X is experimenting with a new way to provide increased transparency over account restrictions, with a new alert that will let users know if and when their account has been impacted due to falling foul of its sensitive content rules.
As you can see in this example, posted by X designer Andrea Conway, X may soon alert users in their Notifications tab when any restriction on their content has been actioned.
As per the wording in the above example (which Conway notes may change before roll out):
“We have found that your account potentially contains sensitive media – such as graphic, violent, nudity, sexual behavior, hateful symbols, or other sensitive content. We allow sensitive media on X, as long as it doesn’t break out sensitive media policy. If you want to share sensitive content, mark your media as sensitive.”
The explainer then outlines what will happen to your account from then on, which includes potential reach restrictions for all of your posts as a result of this finding.
So it’s essentially an alert on potential shadowbans, which have become a key focus for many free speech enthusiasts who feel that they’re not getting the reach that they should with their posts.
Various investigations have found that shadowbans, in varying forms, have been implemented by most social media platforms at some stage, with users generally left unaware that the reach of their content has been restricted due to violations of rules or guidelines. X owner Elon Musk has vowed to provide more transparency on such, and with X’s new “Freedom of Speech, Not Reach” approach leaning more on reach restrictions than content removals, this new approach is the next step in facilitating that oversight, and keeping users informed of any restrictive actions.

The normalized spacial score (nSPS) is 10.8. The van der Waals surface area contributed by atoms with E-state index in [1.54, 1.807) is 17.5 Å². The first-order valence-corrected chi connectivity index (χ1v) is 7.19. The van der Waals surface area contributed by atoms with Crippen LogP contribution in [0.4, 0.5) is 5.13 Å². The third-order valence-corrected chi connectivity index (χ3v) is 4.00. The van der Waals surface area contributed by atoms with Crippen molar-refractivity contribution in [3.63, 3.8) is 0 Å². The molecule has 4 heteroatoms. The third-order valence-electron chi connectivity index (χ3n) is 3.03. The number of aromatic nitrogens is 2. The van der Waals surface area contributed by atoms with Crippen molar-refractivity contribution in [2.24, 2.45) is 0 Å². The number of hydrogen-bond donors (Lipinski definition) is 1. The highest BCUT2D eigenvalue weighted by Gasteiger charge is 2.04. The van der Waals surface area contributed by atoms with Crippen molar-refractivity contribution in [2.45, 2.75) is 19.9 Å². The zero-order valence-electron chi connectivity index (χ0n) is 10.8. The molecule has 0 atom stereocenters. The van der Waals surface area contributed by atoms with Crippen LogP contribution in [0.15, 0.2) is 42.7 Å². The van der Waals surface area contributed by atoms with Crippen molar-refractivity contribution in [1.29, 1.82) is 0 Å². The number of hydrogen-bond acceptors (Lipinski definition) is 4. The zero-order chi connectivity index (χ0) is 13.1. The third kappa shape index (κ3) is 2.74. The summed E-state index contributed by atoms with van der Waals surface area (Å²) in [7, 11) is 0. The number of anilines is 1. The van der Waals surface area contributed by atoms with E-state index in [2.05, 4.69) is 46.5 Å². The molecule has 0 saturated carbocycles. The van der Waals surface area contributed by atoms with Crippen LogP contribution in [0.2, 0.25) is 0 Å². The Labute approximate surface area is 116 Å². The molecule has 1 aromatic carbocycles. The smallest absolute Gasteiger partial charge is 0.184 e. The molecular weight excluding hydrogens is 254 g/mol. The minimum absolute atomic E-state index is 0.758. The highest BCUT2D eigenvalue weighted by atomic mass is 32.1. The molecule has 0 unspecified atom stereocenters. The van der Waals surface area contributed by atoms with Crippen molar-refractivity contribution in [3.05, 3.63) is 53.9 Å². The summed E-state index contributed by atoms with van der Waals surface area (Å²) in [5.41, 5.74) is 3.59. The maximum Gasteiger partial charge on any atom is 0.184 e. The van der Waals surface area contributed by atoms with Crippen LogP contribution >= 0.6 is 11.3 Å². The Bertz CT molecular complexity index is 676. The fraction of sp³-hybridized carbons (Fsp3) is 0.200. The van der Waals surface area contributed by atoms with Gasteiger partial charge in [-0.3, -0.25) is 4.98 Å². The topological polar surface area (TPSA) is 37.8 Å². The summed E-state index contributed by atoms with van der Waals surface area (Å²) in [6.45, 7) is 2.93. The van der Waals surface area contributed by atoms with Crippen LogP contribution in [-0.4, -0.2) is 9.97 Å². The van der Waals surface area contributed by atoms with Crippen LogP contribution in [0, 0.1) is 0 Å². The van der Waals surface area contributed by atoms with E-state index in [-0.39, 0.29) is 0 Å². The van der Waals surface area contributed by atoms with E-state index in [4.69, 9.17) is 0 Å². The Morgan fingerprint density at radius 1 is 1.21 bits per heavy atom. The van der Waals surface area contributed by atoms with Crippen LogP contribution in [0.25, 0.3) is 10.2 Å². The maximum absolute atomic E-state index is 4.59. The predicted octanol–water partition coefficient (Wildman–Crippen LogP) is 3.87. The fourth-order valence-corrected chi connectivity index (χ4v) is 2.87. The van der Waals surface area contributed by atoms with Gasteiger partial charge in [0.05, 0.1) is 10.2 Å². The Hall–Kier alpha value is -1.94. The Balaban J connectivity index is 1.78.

Which is a good move, which will help to keep users aware of any rulings on their content. But it could also lead to more disputes, which the X team will also have to manage as a result of letting people know that their content, and speech, has been restricted.
This is an interesting gray area in Musk’s approach, and his interpretation of ‘free speech’ as a concept. In Musk’s view, X will be able to both meet local requirements, and ad industry expectations, around moderation by limiting the reach of offensive posts, which will also keep users happy because it won’t require the removal of posts outright, in line with Musk’s free speech principles.
But restricting the reach of posts will be seen by many free speech advocates as being just as oppressive as removing them outright, while those who are also earning money from their X posts, via its new ad revenue share program, will also undoubtedly be upset when any of their posts get restricted.
It’s also interesting to note that this warning prompt, in its current form at least, points to account-based penalties, as opposed to content-specific restrictions, which could also raise the hackles of many users. If a user is notified of such, that’ll have a big impact on their overall post performance, as it’s not a single warning on a single post (which X implemented back in April), but a whole profile hit.
It’s a good update, but it could come with further challenges for the X team as users are informed of potential penalties. X may need to create more specific notifiers to streamline the system, which, in fairness, it is likely also working in its broader transparency effort.